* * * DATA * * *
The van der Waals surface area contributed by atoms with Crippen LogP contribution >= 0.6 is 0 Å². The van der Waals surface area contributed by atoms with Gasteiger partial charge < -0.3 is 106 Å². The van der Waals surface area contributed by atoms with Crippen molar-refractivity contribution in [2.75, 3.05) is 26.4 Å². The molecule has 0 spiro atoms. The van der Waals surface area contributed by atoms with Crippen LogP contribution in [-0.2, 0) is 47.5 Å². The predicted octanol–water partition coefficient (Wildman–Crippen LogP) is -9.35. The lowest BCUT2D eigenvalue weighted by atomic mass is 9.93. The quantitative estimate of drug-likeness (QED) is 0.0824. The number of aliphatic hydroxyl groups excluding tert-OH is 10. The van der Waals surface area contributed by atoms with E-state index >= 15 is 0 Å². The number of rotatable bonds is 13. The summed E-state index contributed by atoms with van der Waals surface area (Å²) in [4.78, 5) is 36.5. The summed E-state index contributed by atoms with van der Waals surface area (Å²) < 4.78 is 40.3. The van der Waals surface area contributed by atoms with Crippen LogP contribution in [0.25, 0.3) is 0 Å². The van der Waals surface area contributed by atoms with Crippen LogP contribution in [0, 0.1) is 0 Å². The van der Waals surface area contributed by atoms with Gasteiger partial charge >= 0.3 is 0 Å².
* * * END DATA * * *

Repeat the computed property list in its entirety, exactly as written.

The van der Waals surface area contributed by atoms with Crippen LogP contribution >= 0.6 is 0 Å². The van der Waals surface area contributed by atoms with Gasteiger partial charge < -0.3 is 106 Å². The van der Waals surface area contributed by atoms with Crippen molar-refractivity contribution in [2.75, 3.05) is 26.4 Å². The molecule has 0 spiro atoms. The van der Waals surface area contributed by atoms with Crippen LogP contribution in [-0.2, 0) is 47.5 Å². The predicted octanol–water partition coefficient (Wildman–Crippen LogP) is -9.35. The lowest BCUT2D eigenvalue weighted by atomic mass is 9.93. The quantitative estimate of drug-likeness (QED) is 0.0824. The number of aliphatic hydroxyl groups excluding tert-OH is 10. The van der Waals surface area contributed by atoms with E-state index >= 15 is 0 Å². The number of rotatable bonds is 13. The summed E-state index contributed by atoms with van der Waals surface area (Å²) in [4.78, 5) is 36.5. The summed E-state index contributed by atoms with van der Waals surface area (Å²) < 4.78 is 40.3. The van der Waals surface area contributed by atoms with Crippen LogP contribution in [0.25, 0.3) is 0 Å². The van der Waals surface area contributed by atoms with Crippen LogP contribution in [0, 0.1) is 0 Å². The van der Waals surface area contributed by atoms with Gasteiger partial charge >= 0.3 is 0 Å².